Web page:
For me this is another example of modern day Puritanism. It’s a case of increasing intolerance. If there is anything out of place or potentially disruptive, then it must be neutered. The world around us must be controlled as much as possible. At a time of increasing unrest in much of the world and in so many aspects of life, from ISIS to synthetic drugs, then maybe it is some comfort for people to know that their trees are not going to fight back. Perhaps it is another example of how public life and government is so out of kilter with society.

How to develop a 2015 political manifesto for a better country

Today’s political parties remain out of touch and unpopular because they debate issues that don’t matter to people, don’t provide workable solutions to the problems that voters do care about and consistently demonstrate incredible ineptitude in reforming how government works.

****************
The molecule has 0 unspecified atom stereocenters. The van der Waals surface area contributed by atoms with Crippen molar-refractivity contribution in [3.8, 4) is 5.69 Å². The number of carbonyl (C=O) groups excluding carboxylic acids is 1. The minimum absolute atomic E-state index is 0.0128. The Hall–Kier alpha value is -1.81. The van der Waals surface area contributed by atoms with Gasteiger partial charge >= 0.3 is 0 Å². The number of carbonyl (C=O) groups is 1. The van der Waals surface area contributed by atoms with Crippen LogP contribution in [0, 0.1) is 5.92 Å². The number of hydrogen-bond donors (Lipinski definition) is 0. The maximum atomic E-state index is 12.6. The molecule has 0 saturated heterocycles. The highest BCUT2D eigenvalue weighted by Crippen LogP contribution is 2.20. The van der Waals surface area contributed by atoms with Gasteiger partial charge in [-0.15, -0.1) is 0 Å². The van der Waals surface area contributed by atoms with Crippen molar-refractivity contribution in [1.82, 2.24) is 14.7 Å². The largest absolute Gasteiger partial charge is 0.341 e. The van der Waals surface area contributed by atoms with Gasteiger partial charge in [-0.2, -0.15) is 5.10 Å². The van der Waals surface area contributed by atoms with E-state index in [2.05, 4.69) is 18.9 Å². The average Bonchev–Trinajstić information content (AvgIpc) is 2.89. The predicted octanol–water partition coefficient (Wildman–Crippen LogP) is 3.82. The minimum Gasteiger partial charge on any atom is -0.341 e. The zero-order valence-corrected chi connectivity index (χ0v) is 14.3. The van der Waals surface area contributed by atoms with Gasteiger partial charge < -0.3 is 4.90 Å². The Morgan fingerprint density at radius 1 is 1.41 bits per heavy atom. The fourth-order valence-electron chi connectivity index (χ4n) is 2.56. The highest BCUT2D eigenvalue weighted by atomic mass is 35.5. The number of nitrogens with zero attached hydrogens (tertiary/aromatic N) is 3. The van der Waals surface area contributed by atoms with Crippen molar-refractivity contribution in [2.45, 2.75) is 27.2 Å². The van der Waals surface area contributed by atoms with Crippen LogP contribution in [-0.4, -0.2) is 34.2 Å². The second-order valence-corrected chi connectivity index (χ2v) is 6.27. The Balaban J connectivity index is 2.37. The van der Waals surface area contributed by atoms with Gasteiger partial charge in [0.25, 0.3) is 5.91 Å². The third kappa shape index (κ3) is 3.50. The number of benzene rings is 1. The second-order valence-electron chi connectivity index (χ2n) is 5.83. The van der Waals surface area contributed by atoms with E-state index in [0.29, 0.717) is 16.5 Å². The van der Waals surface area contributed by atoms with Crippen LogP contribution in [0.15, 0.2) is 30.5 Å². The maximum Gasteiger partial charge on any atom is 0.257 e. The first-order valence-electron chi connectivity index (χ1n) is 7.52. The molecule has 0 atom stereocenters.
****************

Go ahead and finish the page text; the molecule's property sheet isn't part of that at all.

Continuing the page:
So let’s take these 3 points and examine them quickly, before proposing a better alternative:

  1. A focus on things that don’t matter
    1. Early in the new coalition government, all 3 main political parties were obsessed with reforming the House of Lords and the constituency boundaries. Undoubtedly these are issues that needs attention, but not now. Not while the country is in a state of near bankruptcy and when people are struggling to make ends meet.
    2. It’s great that we continue to try to change the world to make it a better place, but nobody in the UK wants to go and fight another war in another part of the world that frankly doesn’t matter to them. In particular they don’t want to do this when the armed forces have been cut to the bone.